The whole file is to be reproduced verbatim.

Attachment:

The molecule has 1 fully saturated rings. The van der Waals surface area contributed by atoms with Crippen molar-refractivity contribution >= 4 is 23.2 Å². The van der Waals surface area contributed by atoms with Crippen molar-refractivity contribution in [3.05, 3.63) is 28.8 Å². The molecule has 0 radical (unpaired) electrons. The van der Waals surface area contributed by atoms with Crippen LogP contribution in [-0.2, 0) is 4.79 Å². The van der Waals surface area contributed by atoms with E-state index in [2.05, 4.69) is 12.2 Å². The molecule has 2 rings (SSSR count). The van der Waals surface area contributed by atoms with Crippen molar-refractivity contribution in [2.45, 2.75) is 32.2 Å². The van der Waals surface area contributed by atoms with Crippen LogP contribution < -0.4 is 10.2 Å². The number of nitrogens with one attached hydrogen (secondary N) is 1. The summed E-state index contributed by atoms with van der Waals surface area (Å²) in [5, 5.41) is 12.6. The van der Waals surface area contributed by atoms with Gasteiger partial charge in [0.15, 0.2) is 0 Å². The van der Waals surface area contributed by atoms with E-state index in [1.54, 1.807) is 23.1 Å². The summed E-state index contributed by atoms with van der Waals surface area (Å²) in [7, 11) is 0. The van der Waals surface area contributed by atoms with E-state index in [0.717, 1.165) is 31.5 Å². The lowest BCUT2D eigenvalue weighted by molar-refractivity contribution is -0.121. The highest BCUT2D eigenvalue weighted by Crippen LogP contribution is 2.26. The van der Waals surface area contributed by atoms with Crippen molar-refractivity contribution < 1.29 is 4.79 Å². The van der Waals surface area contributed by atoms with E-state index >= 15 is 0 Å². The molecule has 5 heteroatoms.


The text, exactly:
The molecule has 1 fully saturated rings. The van der Waals surface area contributed by atoms with Crippen molar-refractivity contribution >= 4 is 23.2 Å². The van der Waals surface area contributed by atoms with Crippen molar-refractivity contribution in [3.05, 3.63) is 28.8 Å². The molecule has 0 radical (unpaired) electrons. The van der Waals surface area contributed by atoms with Crippen LogP contribution in [-0.2, 0) is 4.79 Å². The van der Waals surface area contributed by atoms with E-state index in [2.05, 4.69) is 12.2 Å². The molecule has 2 rings (SSSR count). The van der Waals surface area contributed by atoms with Crippen molar-refractivity contribution in [2.45, 2.75) is 32.2 Å². The van der Waals surface area contributed by atoms with Crippen LogP contribution < -0.4 is 10.2 Å². The number of nitrogens with one attached hydrogen (secondary N) is 1. The summed E-state index contributed by atoms with van der Waals surface area (Å²) in [5, 5.41) is 12.6. The van der Waals surface area contributed by atoms with Gasteiger partial charge in [0.15, 0.2) is 0 Å². The van der Waals surface area contributed by atoms with E-state index in [1.54, 1.807) is 23.1 Å². The summed E-state index contributed by atoms with van der Waals surface area (Å²) in [7, 11) is 0. The van der Waals surface area contributed by atoms with E-state index in [0.717, 1.165) is 31.5 Å². The lowest BCUT2D eigenvalue weighted by molar-refractivity contribution is -0.121. The highest BCUT2D eigenvalue weighted by Crippen LogP contribution is 2.26. The van der Waals surface area contributed by atoms with Crippen molar-refractivity contribution < 1.29 is 4.79 Å². The van der Waals surface area contributed by atoms with E-state index >= 15 is 0 Å². The molecule has 5 heteroatoms.